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Determine if integral is convergent or divergent?

  1. Mar 18, 2012 #1
    1. The problem statement, all variables and given/known data
    I attached the problem to this post.

    3. The attempt at a solution
    I was wondering if I could use the limit comparison test for this integral. My professor taught us this test that can be used for series but could it work for improper integrals as well?

    So what I would do is an = 1/(2ex-x) and bn = 1/2ex.

    Then take the limit approaching infinity of an/bn which yields 1. Since bn converges so does an. Does that make sense?
     

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  2. jcsd
  3. Mar 18, 2012 #2
    I don't quite understand how you're applying the limit comparison test from series to integrals. However, my instinct is that you are making a jump that can't be made. You might check this yourself by seeing if you can find a counterexample to your method.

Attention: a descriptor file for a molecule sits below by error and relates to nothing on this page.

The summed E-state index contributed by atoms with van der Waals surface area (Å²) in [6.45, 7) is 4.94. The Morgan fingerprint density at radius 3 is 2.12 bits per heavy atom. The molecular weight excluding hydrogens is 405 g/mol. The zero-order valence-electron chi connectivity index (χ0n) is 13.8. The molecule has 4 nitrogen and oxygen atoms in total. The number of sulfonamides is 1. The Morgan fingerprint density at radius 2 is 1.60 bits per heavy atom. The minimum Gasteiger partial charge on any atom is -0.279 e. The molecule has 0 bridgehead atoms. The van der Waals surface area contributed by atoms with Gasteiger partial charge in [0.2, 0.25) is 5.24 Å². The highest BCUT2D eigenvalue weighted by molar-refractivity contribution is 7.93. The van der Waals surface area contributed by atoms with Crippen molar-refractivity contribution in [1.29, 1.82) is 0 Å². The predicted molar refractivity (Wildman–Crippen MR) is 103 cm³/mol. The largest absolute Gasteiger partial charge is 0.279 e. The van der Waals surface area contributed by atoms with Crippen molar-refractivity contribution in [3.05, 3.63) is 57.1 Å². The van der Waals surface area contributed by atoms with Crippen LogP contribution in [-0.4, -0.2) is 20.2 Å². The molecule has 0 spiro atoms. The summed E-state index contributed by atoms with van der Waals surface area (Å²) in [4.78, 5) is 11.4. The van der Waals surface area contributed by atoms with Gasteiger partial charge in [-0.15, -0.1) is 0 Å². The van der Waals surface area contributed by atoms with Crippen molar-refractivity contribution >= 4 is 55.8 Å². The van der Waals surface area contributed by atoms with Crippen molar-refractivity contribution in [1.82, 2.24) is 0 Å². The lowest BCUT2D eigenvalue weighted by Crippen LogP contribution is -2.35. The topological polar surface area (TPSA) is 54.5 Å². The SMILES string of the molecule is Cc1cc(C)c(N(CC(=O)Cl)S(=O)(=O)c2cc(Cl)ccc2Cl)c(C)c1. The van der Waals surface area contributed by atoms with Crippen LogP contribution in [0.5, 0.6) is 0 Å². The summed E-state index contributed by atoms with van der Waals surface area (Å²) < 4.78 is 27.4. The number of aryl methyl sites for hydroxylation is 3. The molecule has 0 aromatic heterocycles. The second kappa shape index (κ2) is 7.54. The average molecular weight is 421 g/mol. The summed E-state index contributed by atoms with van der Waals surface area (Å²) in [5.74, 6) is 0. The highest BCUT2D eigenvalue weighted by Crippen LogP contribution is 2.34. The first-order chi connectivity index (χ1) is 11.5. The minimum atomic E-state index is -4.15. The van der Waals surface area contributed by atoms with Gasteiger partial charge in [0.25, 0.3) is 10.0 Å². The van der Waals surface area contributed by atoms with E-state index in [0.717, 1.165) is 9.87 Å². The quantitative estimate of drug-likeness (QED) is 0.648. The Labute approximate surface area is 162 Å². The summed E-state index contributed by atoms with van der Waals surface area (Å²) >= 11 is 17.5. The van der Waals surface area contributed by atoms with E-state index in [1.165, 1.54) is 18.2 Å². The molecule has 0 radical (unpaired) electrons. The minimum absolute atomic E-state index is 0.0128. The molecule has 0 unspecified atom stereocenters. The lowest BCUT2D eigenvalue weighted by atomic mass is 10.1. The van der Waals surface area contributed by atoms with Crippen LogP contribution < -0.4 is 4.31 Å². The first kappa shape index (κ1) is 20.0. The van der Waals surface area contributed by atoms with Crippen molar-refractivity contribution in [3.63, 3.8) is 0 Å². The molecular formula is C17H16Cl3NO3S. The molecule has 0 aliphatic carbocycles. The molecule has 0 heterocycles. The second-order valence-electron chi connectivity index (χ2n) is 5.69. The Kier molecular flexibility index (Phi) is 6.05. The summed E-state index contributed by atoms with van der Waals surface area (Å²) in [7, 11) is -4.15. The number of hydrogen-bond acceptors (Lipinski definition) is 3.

However, there does exist a technique that is similar to the limit comparison test. The idea is to find an integral that you know converges/diverges on the interval and use that. So if we had 1/x^2 + 1, we know that on [0,infinity) this integral is < the integral of 1/x^2 on [0,infinity) and therefore converges since the integral of 1/x^2 converges (why? this one is easily computed manually). Can you find such a function here?
     
  4. Mar 18, 2012 #3

    SammyS

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    attachment.php?attachmentid=45246&d=1332127986.png

    This is the equivalent comparison test for integrals.

    If [itex]\displaystyle |g(x)|\ge|f(x)|\text{ for all }x \ge a\,,[/itex] and if [itex]\displaystyle \int_a^\infty\ |g(x)|\ dx[/itex] converges, then so does [itex]\displaystyle \int_a^\infty\ |f(x)|\ dx[/itex] converge.
     
  5. Mar 18, 2012 #4
    Yup I can use 1/e^x but why wouldn't the limit comparison test work for integrals as well?
     
  6. Mar 19, 2012 #5
    I initially interpreted your post as using the a_n, a_n+1 limit test. What you've actually described is very close to what SammyS has posted, which is what the Integral Limit Comparison Test usually describes. I'm reasonably sure that your method works, but the method SammyS has posted is, I think, usually easier.
     
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